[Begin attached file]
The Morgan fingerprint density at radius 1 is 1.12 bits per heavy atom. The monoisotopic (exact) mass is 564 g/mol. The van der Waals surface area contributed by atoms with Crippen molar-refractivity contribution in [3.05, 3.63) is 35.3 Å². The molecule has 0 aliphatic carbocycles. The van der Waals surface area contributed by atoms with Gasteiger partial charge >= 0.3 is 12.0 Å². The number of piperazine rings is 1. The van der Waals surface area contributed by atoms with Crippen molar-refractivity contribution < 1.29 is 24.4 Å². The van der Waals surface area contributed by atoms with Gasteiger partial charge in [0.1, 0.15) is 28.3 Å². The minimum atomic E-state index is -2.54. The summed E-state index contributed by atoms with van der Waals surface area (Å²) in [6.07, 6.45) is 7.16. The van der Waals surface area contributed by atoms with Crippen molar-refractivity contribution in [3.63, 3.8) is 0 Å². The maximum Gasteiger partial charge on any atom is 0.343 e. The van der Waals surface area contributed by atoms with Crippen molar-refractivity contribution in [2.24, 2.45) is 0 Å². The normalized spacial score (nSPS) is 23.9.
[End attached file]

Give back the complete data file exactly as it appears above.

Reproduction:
The Morgan fingerprint density at radius 1 is 1.12 bits per heavy atom. The monoisotopic (exact) mass is 564 g/mol. The van der Waals surface area contributed by atoms with Crippen molar-refractivity contribution in [3.05, 3.63) is 35.3 Å². The molecule has 0 aliphatic carbocycles. The van der Waals surface area contributed by atoms with Gasteiger partial charge >= 0.3 is 12.0 Å². The number of piperazine rings is 1. The van der Waals surface area contributed by atoms with Crippen molar-refractivity contribution < 1.29 is 24.4 Å². The van der Waals surface area contributed by atoms with Gasteiger partial charge in [0.1, 0.15) is 28.3 Å². The minimum atomic E-state index is -2.54. The summed E-state index contributed by atoms with van der Waals surface area (Å²) in [6.07, 6.45) is 7.16. The van der Waals surface area contributed by atoms with Crippen molar-refractivity contribution in [3.63, 3.8) is 0 Å². The maximum Gasteiger partial charge on any atom is 0.343 e. The van der Waals surface area contributed by atoms with Crippen molar-refractivity contribution in [2.24, 2.45) is 0 Å². The normalized spacial score (nSPS) is 23.9.